Vietnam POWs can explain what 'torture' means
By Leo Thorsness
National debate about torture continues, but the valuable Vietnam prisoners of war resource goes largely untapped. Most of the POWs held five years or longer were tortured. The Pentagon has never studied our "torture database."
I and many POWs were tortured severely — some to death. Several wrote books. John "Mike" McGrath's book "Prisoner of War: Six Years in Hanoi" includes vivid torture drawings.
In my recent book, "Surviving Hell: A POW's Journey," my editors recommended that I include torture; otherwise younger readers might perceive treatment of detainees at Abu Ghraib and Guantanamo as real torture. There was abuse and humiliation; in Vietnam there was torture.
It's likely we Vietnam POWs would disagree on one definition of torture. Sen. John McCain, George "Bud" Day and I were recently together. Bud, one of the toughest and most tortured POWs, received the Medal of Honor for his heroism as a POW. John thinks waterboarding is torture; Bud and I believe it is harsh treatment, but not torture. Other POWs would have varying opinions.
As one who has been severely tortured over an extended time, my firsthand view is that torture, when used by an expert, can produce useful, truthful information. During torture there is a narrow window-of-truth as pain (often multiple kinds) is increased. If torture continues beyond that point, the person breaks, or dies if he continues resisting.
Each person has a different physical and mental pain threshold. A trained interrogator can identify the exact moment when, if slightly more pain is inflicted, a person can no longer hold out by merely providing name, rank, serial number and date of birth pursuant to the Geneva Convention. At that precise point, the window-of-truth exists, and a person may give useful or truthful information to stop the pain. As slightly more pain is applied, the person loses it. He will say anything he thinks will stop the torture — any lie, story or random words.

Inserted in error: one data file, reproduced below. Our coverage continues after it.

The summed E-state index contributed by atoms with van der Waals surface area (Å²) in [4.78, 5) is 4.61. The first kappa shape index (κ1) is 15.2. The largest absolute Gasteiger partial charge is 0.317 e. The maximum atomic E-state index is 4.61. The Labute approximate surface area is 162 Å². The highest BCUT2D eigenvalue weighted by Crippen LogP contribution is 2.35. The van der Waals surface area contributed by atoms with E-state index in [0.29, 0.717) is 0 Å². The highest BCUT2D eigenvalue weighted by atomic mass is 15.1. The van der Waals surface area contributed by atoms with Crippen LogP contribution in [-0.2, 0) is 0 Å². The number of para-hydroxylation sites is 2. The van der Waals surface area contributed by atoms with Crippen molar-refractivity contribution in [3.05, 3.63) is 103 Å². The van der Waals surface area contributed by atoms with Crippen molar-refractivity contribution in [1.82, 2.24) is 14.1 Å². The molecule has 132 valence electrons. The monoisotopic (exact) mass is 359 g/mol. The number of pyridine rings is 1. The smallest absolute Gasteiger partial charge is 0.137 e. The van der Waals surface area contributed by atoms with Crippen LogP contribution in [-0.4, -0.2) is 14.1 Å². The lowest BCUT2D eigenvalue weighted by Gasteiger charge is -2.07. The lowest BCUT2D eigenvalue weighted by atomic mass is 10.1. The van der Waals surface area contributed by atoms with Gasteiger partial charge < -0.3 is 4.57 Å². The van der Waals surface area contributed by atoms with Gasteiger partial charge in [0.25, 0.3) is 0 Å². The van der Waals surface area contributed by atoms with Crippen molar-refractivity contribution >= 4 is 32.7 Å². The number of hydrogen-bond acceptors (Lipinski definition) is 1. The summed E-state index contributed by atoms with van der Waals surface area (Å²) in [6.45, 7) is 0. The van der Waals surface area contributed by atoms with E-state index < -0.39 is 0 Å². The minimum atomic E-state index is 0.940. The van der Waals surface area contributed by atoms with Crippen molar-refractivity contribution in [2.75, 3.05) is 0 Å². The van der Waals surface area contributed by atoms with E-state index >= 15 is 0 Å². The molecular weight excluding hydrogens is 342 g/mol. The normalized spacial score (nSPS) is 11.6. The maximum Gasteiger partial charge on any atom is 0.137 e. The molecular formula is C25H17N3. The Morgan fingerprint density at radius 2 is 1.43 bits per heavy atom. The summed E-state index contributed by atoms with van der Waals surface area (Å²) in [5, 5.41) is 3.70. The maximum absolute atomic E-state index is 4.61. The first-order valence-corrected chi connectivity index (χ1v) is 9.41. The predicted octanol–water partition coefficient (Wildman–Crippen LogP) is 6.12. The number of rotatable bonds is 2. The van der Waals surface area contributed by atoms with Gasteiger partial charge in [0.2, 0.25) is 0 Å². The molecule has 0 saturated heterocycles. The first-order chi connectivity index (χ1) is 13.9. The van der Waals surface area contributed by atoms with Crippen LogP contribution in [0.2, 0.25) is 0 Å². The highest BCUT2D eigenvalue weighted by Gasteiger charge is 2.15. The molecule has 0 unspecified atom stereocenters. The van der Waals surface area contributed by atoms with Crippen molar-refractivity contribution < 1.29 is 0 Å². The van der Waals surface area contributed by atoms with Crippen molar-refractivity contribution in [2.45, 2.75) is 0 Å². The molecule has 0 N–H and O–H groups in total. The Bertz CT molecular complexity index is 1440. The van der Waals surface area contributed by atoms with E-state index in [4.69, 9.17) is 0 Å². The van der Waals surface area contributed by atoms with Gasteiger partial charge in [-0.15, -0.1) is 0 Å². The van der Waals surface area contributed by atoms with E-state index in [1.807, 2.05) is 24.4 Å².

This torture window-of-truth is theory to some; it is fact to me. During torture, I had the sickening feeling deep within my soul that maybe I would tell the truth. It is unpleasant, but I can still dredge up the memory of that window-of-truth feeling as the pain intensified.
Our world is not completely good or evil. To proclaim we will never use any form of enhanced interrogation suggests we are naive, and eases our enemies' recruitment of radical terrorists to plot attacks on innocent children, men and women or any infidel. We do not impress radical terrorists like those who slit the throat of Daniel Pearl in 2002 simply because he was Jewish and webcast his dying.
To help define how to obtain information, the Pentagon should tap the Vietnam POW database. They would learn that we developed our own standard and alerted newly captured POWs: "When you can't hold out by simply giving your name, rank, serial number and date of birth, take physical torture until you are right at the edge of losing your ability to be rational. At that point, lie, do, or say whatever you must do to survive. But you first must take physical torture to your limit."
Does use of enhanced interrogation bode badly for future American POWs? Not until all nations and all terrorists sign a treaty and abide by the U.S. Army Field Manual — no threats, no raised voice, no physical torture, no nothing. Until then, we are dreaming to think that our do-nothing interrogation policy will protect captured Americans.
Meanwhile, to define torture and formulate the best policies for productive interrogations, I encourage the Pentagon to tap the rich Vietnam POW database.
Medal of Honor recipient Leo Thorsness is a retired Air Force colonel and author of "Surviving Hell: A POW's Journey."